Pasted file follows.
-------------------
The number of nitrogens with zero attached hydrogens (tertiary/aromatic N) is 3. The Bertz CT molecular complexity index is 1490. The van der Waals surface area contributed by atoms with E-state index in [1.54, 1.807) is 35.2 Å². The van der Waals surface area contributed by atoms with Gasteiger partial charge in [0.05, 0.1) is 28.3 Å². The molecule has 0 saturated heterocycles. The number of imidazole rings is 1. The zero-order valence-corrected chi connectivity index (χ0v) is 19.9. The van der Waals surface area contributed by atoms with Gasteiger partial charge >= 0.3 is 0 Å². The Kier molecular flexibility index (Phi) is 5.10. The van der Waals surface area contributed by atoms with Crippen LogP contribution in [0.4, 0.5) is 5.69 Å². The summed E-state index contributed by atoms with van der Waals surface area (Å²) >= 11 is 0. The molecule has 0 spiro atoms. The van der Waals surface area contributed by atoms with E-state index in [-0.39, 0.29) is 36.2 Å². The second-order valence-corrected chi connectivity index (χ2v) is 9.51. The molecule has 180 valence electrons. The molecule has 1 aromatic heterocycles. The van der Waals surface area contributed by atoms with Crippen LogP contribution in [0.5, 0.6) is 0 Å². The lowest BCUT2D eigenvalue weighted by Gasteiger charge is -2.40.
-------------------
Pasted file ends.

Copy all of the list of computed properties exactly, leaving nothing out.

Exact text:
The number of nitrogens with zero attached hydrogens (tertiary/aromatic N) is 3. The Bertz CT molecular complexity index is 1490. The van der Waals surface area contributed by atoms with E-state index in [1.54, 1.807) is 35.2 Å². The van der Waals surface area contributed by atoms with Gasteiger partial charge in [0.05, 0.1) is 28.3 Å². The molecule has 0 saturated heterocycles. The number of imidazole rings is 1. The zero-order valence-corrected chi connectivity index (χ0v) is 19.9. The van der Waals surface area contributed by atoms with Gasteiger partial charge >= 0.3 is 0 Å². The Kier molecular flexibility index (Phi) is 5.10. The van der Waals surface area contributed by atoms with Crippen LogP contribution in [0.4, 0.5) is 5.69 Å². The summed E-state index contributed by atoms with van der Waals surface area (Å²) >= 11 is 0. The molecule has 0 spiro atoms. The van der Waals surface area contributed by atoms with E-state index in [-0.39, 0.29) is 36.2 Å². The second-order valence-corrected chi connectivity index (χ2v) is 9.51. The molecule has 180 valence electrons. The molecule has 1 aromatic heterocycles. The van der Waals surface area contributed by atoms with Crippen LogP contribution in [0.5, 0.6) is 0 Å². The lowest BCUT2D eigenvalue weighted by Gasteiger charge is -2.40.